What is the Highland region?
The Highland region is a "protected locality" for scotch whisky distilling as officially recognised in UK Government Legislation.
Where is the Highland region?
The Highland region makes up the majority of the North of Scotland. It does not include Speyside, which is now recognised as a whisky-producing region in its own right. But, somewhat oddly, the area does includes certain lowland areas in the North-East of the country such as Banffshire and Aberdeenshire.
Are the Islands in the Highland region?
Yes, while sometimes recognised as a distinct sub-category, the Islands can be included within the categorisation of the Highland region. The notable except to this is Islay, which is recognised as a scotch-producing region in its own right.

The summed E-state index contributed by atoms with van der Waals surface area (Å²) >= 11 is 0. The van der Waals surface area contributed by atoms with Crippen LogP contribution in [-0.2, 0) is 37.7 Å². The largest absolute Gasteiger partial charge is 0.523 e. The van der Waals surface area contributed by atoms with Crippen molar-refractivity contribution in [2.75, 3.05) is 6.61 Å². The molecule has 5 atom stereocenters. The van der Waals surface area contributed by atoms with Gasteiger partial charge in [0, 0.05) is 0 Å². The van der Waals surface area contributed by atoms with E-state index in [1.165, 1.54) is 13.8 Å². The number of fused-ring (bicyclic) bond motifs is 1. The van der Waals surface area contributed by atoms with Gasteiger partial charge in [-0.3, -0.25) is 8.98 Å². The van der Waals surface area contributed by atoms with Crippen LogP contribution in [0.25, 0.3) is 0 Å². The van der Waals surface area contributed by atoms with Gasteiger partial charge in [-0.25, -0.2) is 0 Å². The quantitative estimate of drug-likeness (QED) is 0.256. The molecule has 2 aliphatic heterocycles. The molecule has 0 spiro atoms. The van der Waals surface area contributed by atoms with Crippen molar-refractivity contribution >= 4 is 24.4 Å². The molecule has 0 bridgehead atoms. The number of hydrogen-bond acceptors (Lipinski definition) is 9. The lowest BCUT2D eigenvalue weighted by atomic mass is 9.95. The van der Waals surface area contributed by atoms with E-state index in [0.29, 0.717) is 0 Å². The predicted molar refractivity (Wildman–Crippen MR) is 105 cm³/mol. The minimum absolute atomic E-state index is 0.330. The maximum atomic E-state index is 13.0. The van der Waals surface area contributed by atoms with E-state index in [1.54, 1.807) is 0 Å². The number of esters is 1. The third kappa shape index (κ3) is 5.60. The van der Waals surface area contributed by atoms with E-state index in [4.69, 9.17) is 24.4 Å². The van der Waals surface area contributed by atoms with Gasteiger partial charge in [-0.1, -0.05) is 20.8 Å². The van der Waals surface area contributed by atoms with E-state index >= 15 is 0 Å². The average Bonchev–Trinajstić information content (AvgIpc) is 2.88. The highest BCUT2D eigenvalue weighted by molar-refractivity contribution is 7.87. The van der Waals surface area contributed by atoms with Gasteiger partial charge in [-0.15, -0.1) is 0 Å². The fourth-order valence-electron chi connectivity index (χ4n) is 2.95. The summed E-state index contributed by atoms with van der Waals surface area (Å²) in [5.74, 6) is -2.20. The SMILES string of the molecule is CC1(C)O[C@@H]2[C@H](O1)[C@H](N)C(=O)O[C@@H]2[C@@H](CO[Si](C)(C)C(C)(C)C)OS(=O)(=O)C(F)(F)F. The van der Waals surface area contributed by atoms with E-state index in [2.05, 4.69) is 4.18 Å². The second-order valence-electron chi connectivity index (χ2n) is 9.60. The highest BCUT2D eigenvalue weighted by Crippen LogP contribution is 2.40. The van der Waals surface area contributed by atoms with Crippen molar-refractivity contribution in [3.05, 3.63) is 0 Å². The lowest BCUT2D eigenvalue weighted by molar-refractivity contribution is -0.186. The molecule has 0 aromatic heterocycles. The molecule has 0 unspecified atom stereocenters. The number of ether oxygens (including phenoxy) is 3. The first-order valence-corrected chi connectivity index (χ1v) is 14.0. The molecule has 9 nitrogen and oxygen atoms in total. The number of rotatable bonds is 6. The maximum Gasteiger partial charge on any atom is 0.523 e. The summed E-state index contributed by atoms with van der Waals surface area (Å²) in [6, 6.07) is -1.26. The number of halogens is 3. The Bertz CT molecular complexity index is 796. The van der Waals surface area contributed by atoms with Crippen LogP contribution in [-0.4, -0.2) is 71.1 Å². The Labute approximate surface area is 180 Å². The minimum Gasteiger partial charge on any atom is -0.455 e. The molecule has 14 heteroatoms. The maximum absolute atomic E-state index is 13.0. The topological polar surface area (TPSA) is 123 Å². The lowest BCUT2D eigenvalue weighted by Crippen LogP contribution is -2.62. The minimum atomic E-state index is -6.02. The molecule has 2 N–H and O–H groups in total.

What distilleries are in the Highland region?
With 37 active whisky distilleries currently operating in the Highland region, it is one of the most significant localities for scotch. The full list includes:
- Ben Nevis
- Blair Athol
- Glen Deveron
- Glen Eden
- Glen Garioch
- Singleton of Glen Ord
- Loch Lomond
- Loch Morar
- Old Fettercairn
- Old Pulteney
- Royal Brackla
- Royal Lochnagar
- The Singleton
What does Highland scotch taste like?
Highland whiskies tend to be full and robust, with big notes that can include peat, smoke, and sherry. The flavour profile of Highland scotch also often includes wood spice, creating a well balanced sweet, smoky and spicy flavour.
Our single cask Highland whisky
We love working with a number of Highland distilleries, and have some great Highland whiskies; you can find the bottles we currently have available to buy here.